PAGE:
12.16.19

What homebuyers need to know about title commitment

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Consumers home loans

When you need a mortgage or home equity line of credit, contact us. We’re here to help you get the home of your dreams!

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A quick guide to understanding the title commitment required for your mortgage and how it protects you.

Even in this digital age, there’s a lot of paperwork when you get a mortgage. One document you’ll surely encounter is the title commitment. If you’re a first-time home buyer, you’ve probably never heard of it. Experienced homeowners may have heard of the title commitment, but don’t understand it. In short, title commitment is the first step in getting title insurance.

Let’s take a closer look at title commitment and how it protects you and your lender.

The purpose of title commitment

With every mortgage there is a title search. It’s usually done by a title company, sometimes by an attorney. The purpose of the title search is to look at public records pertaining to the ownership of the property to determine if there might be any future problems.

Once the title company completes the search, they’ll issue a title commitment. This means they promise to issue title insurance.

What’s in a title commitment

The title commitment includes three key parts:

  • The coverage in Schedule A, including effective date of the insurance; dollar amount of the policy; who’s insured (for example, the new owner and/or lender); the seller; loan amount; sale price; and legal description of the property to be insured.
  • The exceptions in Schedule B-1 that the title insurer won’t cover. This can include covenants, conditions and restrictions; homeowners association by-laws; leases; and recorded easements.
  • The requirements in Schedule B-2 are additional actions that must be done before the insurance will be issued. This could include things like recording a new deed; getting a release of a lien; making tax payments; or paying off a mortgage, judgments or loans.

Why title commitment matters to you

Title insurance is designed to protect the buyer and seller, as well as the lender if the sale is being financed. It protects all insured parties in the event of future title defect claims that might arise. Title defects include scenarios like another party claiming ownership; improperly recorded documents; fraud; forgery; liens; easements; encroachments; and any other items specified in the title.

When you read the title commitment, pay close attention to the requirements and the exceptions. Make sure you understand everything. If something is not clear, ask your mortgage loan officer for an explanation. If you object to an exception, the title company may consider covering it with an endorsement.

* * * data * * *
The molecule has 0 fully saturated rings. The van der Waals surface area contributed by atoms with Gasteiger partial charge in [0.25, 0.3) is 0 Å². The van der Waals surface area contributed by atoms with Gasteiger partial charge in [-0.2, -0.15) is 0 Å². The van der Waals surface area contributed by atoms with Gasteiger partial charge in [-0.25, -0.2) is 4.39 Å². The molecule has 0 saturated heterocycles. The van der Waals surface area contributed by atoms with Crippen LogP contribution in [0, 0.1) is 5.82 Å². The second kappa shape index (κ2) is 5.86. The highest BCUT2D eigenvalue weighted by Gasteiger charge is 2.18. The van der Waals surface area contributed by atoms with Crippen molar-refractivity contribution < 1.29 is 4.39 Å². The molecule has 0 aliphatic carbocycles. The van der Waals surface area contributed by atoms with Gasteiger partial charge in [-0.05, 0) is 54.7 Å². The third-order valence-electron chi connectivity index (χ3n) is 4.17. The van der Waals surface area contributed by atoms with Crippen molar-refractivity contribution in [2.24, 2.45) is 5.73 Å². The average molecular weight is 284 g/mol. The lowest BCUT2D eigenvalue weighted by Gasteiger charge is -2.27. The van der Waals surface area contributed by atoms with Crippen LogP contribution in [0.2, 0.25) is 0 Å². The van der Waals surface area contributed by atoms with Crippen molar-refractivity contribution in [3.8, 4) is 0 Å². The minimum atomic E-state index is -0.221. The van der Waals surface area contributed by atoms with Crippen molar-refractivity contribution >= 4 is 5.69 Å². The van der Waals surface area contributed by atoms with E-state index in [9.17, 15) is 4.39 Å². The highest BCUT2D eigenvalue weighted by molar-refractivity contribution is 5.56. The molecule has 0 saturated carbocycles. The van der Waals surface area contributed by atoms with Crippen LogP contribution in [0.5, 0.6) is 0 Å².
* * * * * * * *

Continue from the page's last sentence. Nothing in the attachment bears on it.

If the requirements for issuing insurance can’t be met, the home sale may be delayed or even cancelled.

As you review the exceptions, look for anything that might require you to make changes to the property. For example, a fence on a neighbor’s property that would have to be moved. Usually, a purchase agreement is contingent upon the buyer’s review and acceptance of the title commitment. If there’s anything of concern, it’s best to resolve the issue before closing the sale to save yourself from potential hassles and added costs later.

When title insurance goes into effect

Title insurance goes into effect at closing as long as all of the insurer’s requirements have been met.

A one-time premium, usually in the $800-$1,200 range, is paid at closing. Premiums vary by who benefits from the coverage. The lender’s title insurance (paid for by the buyer) depends on the loan amount. The owner’s title insurance issued to the buyer (paid for by the seller) is calculated based on the sales price.

The owner’s title insurance coverage lasts for as long as you own the property. For lenders, the coverage ends when the mortgage is paid off.

If you have questions about title commitments, or home financing in general, please contact a Consumers mortgage loan officer online or call us at 800-991-2221.

Consumers helps more than 1,000 members finance land, first and second homes, and home improvement projects each year. When you need a mortgage or home equity line of credit, call us at 800-991-2221. We’re here to help you get the home of your dreams!

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Consumers home loans

When you need a mortgage or home equity line of credit, contact us. We’re here to help you get the home of your dreams!

Learn more

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